Bronchoscopy is a procedure in which doctors examine your lungs and airways. It is usually performed by a doctor who specialises in lung disorders (a pulmonologist). During bronchoscopy, a thin tube (bronchoscope) is passed through your nose or mouth, down your throat, and into your lungs.

A flexible bronchoscope is most commonly used for bronchoscopy. However, if there is a lot of bleeding in your lungs or a large object is stuck in your airway, a rigid bronchoscope may be required.

A persistent cough, infection, or something unusual seen on a chest X-ray or other test are common reasons for bronchoscopy.

As per Best Pulmonologist in Delhi –  Bronchoscopy can also be used to collect mucus or tissue samples, remove foreign bodies or other blockages from the airways or lungs, or treat lung problems.

Why is it done?

Bronchoscopy is typically used to determine the source of a lung problem. For example, if you have a persistent cough or an abnormal chest X-ray, your doctor may refer you for bronchoscopy.

Bronchoscopy is done for a number of reasons, including:

  • A lung problem has been diagnosed.
  • The detection of a lung infection
  • Tissue biopsy from the lung
  • Mucus removal, foreign body removal, or removal of another obstruction in the airways or lungs, such as a tumour

A small tube is inserted to keep an airway open (stent)

As suggested by Best Pulmonologist in South Delhi – Interventional bronchoscopy is used to treat lung problems such as bleeding, abnormal narrowing of the airway (stricture), or collapsed lung (pneumothorax)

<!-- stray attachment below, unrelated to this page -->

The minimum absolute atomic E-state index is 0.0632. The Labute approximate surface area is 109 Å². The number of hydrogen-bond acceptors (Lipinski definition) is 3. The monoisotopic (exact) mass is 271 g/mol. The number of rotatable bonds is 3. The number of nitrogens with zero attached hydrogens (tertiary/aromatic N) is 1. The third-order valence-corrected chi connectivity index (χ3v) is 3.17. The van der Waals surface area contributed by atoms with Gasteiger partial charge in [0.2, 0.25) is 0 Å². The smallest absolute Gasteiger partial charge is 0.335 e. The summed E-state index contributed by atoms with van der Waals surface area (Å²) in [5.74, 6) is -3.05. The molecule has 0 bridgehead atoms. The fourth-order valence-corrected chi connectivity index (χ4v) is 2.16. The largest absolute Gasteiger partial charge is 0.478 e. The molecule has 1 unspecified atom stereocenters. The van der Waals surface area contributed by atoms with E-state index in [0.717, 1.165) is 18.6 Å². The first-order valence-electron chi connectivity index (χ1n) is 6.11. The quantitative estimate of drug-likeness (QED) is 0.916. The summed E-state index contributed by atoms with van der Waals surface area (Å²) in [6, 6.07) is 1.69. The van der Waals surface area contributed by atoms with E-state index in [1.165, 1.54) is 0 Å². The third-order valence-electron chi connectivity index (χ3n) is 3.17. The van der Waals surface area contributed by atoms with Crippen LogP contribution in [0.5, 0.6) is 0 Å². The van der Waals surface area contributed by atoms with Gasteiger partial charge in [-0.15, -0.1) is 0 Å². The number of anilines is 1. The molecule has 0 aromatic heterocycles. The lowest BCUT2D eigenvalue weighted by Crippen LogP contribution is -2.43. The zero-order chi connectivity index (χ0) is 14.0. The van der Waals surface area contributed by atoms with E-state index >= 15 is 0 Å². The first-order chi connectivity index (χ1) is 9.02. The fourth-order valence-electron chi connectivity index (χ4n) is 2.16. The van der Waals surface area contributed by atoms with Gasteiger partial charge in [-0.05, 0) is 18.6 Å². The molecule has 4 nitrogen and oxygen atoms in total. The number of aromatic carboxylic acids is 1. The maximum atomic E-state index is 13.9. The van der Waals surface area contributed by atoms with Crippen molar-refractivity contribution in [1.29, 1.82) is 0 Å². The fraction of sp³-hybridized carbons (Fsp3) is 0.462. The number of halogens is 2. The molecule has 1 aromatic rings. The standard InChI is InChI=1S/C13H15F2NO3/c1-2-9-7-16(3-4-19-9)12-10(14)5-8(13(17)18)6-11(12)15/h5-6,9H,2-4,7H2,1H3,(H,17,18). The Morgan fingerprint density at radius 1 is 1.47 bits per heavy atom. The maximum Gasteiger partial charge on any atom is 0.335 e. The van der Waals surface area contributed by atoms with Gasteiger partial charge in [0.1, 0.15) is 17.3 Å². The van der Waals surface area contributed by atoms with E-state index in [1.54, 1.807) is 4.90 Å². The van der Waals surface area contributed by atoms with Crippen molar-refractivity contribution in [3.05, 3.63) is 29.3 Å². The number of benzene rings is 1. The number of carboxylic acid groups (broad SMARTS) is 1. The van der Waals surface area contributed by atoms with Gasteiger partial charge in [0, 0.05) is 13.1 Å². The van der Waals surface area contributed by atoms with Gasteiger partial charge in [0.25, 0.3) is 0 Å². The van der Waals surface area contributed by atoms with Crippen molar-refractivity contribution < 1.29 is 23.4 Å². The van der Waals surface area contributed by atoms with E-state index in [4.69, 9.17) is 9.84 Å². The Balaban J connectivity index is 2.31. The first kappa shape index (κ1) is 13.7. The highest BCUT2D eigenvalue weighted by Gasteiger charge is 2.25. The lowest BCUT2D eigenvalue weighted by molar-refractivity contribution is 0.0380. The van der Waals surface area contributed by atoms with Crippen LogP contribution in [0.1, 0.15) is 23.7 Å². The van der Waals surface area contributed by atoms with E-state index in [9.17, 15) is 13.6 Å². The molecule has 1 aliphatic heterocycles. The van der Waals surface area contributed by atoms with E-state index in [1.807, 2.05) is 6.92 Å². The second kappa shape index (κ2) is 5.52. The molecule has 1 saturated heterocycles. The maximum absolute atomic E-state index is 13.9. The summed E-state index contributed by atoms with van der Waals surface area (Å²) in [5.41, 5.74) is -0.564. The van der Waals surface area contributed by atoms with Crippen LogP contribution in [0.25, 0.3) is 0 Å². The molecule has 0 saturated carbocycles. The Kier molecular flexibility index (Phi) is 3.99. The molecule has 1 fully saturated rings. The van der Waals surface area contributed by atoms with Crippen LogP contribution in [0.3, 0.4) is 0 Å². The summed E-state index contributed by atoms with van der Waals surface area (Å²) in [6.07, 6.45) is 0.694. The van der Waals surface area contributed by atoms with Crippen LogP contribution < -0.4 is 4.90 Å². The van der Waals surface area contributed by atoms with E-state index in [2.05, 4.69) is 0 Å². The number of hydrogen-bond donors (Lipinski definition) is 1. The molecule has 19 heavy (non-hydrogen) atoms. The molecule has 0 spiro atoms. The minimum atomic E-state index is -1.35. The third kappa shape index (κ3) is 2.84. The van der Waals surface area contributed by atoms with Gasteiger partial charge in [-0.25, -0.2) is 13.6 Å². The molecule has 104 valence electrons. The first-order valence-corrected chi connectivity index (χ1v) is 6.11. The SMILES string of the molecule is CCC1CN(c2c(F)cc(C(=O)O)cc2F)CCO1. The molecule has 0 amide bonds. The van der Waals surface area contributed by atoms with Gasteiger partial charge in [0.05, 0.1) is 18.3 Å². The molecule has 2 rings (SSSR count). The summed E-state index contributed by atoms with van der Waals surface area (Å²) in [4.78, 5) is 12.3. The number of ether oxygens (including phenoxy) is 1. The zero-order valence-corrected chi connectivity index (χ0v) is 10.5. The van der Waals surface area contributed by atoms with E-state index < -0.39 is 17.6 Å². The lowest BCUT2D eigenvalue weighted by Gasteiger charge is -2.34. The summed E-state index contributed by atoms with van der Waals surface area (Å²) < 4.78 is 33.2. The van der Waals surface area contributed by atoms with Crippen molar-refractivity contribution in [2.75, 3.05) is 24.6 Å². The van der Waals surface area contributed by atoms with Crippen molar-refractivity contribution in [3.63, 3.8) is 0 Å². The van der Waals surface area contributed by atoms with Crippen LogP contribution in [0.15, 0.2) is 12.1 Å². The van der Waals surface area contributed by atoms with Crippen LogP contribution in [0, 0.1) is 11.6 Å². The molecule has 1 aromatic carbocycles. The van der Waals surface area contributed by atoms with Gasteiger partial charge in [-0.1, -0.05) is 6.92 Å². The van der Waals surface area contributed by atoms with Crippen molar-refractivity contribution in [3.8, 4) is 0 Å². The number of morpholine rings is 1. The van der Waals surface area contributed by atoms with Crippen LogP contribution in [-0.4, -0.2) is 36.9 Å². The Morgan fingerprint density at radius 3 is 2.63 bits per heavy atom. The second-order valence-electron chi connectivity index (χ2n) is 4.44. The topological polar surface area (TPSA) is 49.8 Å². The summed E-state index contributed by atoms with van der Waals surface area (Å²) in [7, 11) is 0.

Special devices, such as a biopsy tool, an electrocautery probe to control bleeding, or a laser to reduce the size of an airway tumour, may be passed through the bronchoscope during some procedures. To ensure that the desired area of the lung is sampled, special techniques are used to guide the collection of biopsies.

Endo Bronchial Ultrasound in Delhi -A bronchoscope with an ultrasound probe built in may be used to check the lymph nodes in people with lung cancer. This is known as endobronchial ultrasound (EBUS), and it assists doctors in determining the best course of treatment. Other types of cancer may benefit from EBUS to determine if the cancer has spread.

Special devices, such as a biopsy tool, an electrocautery probe to control bleeding, or a laser to reduce the size of an airway tumour, may be passed through the bronchoscope during some procedures. To ensure that the desired area of the lung is sampled, special techniques are used to guide the collection of biopsies.

A bronchoscope with an ultrasound probe built in may be used to check the lymph nodes in people with lung cancer. This is known as endobronchial ultrasound (EBUS), and it assists doctors in determining the best course of treatment. Other types of cancer may benefit from EBUS to determine if the cancer has spread.

After Effects of Bronchoscopy

Fever is common after bronchoscopy, but it is not always an indication of infection. The vast majority of the time, no treatment is required. . How do you prepare?

Food and medication restrictions, as well as discussions about additional precautions, are usually part of the bronchoscopy preparation process.

Precaution Before Bronchoscopy

Medication and food

Several days before the bronchoscopy, you may be asked to discontinue blood-thinning medications such as aspirin, clopidogrel (Plavix), and warfarin (Coumadin, Jan oven). You will also be instructed not to eat or drink anything for four to eight hours prior to the procedure.